Google co-founder Sergey Brin has made a down payment of $5m to book a trip to the International Space Station.
Brin has joined with commercial space flight company Space Adventures in a new programme in which individuals reserve a spot on a future orbital flight.
The 35 year-old will be the first member of Space Adventures' Founding Explorer group.
The six members will each pay $5m and receive first access to future orbital space flights made by the company. It is estimated that the total cost of the trip could be in the region of $35m for each member.
"We are very proud to have Sergey Brin lead this effort as the first Founding Explorer," said Space Adventures president and chief executive Eric Anderson.
"For successful executives, investors and entrepreneurs who want to travel to space, and want to invest in a future space mission slot, this is an excellent mechanism to preserve the option for a once-in-a-lifetime adventure."
The Google co-founder will become the latest technology kingpin to take to space.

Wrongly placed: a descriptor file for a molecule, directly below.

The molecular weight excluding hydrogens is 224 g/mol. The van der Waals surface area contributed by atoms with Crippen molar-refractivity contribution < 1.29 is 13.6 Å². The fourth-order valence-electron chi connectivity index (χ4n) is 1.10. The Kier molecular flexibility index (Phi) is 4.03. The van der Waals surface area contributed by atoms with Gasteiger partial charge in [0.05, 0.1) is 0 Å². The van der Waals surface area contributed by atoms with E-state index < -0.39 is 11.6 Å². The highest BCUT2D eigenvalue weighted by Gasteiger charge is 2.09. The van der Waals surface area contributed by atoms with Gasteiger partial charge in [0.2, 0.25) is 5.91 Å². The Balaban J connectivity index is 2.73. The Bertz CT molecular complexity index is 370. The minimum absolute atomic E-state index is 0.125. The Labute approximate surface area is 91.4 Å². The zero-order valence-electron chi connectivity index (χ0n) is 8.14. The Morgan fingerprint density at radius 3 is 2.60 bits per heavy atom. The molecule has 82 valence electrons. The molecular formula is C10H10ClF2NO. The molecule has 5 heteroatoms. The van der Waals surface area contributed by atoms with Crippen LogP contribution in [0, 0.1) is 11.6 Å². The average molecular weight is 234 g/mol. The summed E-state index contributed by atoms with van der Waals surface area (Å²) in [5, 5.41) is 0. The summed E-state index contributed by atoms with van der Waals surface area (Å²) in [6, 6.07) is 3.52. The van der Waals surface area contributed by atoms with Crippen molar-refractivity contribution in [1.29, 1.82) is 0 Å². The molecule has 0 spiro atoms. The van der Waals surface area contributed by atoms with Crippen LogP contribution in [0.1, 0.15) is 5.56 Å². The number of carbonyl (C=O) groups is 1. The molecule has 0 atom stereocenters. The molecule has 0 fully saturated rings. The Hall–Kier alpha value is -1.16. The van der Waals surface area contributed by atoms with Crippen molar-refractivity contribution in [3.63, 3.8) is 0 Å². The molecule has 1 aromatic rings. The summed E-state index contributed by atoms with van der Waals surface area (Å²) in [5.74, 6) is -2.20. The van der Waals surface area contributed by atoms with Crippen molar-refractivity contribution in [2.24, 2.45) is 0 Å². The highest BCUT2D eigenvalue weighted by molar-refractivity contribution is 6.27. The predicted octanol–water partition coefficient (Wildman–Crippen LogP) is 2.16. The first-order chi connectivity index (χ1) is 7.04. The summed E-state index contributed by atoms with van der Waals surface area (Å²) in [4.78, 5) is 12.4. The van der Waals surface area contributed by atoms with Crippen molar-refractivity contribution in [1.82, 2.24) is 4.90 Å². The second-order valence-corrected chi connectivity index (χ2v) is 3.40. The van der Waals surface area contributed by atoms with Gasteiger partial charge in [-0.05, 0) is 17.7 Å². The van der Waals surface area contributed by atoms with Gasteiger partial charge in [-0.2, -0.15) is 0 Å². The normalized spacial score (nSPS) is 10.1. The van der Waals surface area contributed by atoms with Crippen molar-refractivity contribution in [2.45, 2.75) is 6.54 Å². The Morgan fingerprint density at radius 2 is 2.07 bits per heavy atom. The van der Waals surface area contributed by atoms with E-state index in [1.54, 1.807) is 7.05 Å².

Virgin founder Richard Branson has long been involved in space exploration efforts, while former Microsoft executive Charles Simonyi paid $20m last year for a trip to the International Space Station.
Brin will also have the option of selling his spot on the future mission should he choose.
"I am a big believer in the exploration and commercial development of the space frontier, and am looking forward to the possibility of going into space," he said.
"The Orbital Mission Explorers Circle enables me to make an immediate investment while preserving the option to participate in a future spaceflight."
Double legal trouble for Musk as he also faces civil lawsuit over renewed British pot-holer 'paedo' claims
Battery development could help boost performance of smartphones
Topological photonic chips promise a more robust option for scalable quantum computers
In quantum physics both the chicken and the egg can come first, claim University of Queensland researchers
Cause-and-effect is not always straightforward in quantum physics